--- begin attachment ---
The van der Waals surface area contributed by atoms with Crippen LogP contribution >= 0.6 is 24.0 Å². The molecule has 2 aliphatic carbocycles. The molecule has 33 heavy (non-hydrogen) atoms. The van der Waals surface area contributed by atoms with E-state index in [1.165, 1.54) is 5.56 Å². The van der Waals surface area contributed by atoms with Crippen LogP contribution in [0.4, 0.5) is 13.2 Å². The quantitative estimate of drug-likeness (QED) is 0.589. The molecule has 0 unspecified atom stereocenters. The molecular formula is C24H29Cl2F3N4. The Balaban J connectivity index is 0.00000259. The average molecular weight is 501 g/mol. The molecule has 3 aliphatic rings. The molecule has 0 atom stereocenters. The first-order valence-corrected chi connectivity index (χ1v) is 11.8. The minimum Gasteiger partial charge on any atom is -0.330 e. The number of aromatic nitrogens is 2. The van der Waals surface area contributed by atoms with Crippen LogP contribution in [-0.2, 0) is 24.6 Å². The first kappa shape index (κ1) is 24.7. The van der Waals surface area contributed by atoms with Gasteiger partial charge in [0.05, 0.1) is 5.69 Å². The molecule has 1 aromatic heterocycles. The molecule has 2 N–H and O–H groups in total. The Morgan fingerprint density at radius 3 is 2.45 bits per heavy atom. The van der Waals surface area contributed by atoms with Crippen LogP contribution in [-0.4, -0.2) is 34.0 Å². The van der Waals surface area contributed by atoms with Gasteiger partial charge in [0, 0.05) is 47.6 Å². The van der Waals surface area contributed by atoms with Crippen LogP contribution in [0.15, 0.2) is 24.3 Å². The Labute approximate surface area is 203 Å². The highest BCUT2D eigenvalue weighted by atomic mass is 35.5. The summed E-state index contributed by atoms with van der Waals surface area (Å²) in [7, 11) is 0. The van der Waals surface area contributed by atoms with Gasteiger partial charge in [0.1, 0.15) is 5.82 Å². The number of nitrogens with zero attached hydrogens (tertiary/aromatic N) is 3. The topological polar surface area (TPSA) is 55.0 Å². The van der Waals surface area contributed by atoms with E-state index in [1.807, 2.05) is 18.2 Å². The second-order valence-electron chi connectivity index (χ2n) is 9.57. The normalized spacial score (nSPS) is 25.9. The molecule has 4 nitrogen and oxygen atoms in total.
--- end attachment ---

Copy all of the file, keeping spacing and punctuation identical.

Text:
The van der Waals surface area contributed by atoms with Crippen LogP contribution >= 0.6 is 24.0 Å². The molecule has 2 aliphatic carbocycles. The molecule has 33 heavy (non-hydrogen) atoms. The van der Waals surface area contributed by atoms with E-state index in [1.165, 1.54) is 5.56 Å². The van der Waals surface area contributed by atoms with Crippen LogP contribution in [0.4, 0.5) is 13.2 Å². The quantitative estimate of drug-likeness (QED) is 0.589. The molecule has 0 unspecified atom stereocenters. The molecular formula is C24H29Cl2F3N4. The Balaban J connectivity index is 0.00000259. The average molecular weight is 501 g/mol. The molecule has 3 aliphatic rings. The molecule has 0 atom stereocenters. The first-order valence-corrected chi connectivity index (χ1v) is 11.8. The minimum Gasteiger partial charge on any atom is -0.330 e. The number of aromatic nitrogens is 2. The van der Waals surface area contributed by atoms with Crippen LogP contribution in [-0.2, 0) is 24.6 Å². The first kappa shape index (κ1) is 24.7. The van der Waals surface area contributed by atoms with Gasteiger partial charge in [0.05, 0.1) is 5.69 Å². The molecule has 1 aromatic heterocycles. The molecule has 2 N–H and O–H groups in total. The Morgan fingerprint density at radius 3 is 2.45 bits per heavy atom. The van der Waals surface area contributed by atoms with Crippen LogP contribution in [-0.4, -0.2) is 34.0 Å². The van der Waals surface area contributed by atoms with Gasteiger partial charge in [0, 0.05) is 47.6 Å². The van der Waals surface area contributed by atoms with Crippen LogP contribution in [0.15, 0.2) is 24.3 Å². The Labute approximate surface area is 203 Å². The highest BCUT2D eigenvalue weighted by atomic mass is 35.5. The summed E-state index contributed by atoms with van der Waals surface area (Å²) in [7, 11) is 0. The van der Waals surface area contributed by atoms with Gasteiger partial charge in [0.1, 0.15) is 5.82 Å². The number of nitrogens with zero attached hydrogens (tertiary/aromatic N) is 3. The topological polar surface area (TPSA) is 55.0 Å². The van der Waals surface area contributed by atoms with E-state index in [1.807, 2.05) is 18.2 Å². The second-order valence-electron chi connectivity index (χ2n) is 9.57. The normalized spacial score (nSPS) is 25.9. The molecule has 4 nitrogen and oxygen atoms in total.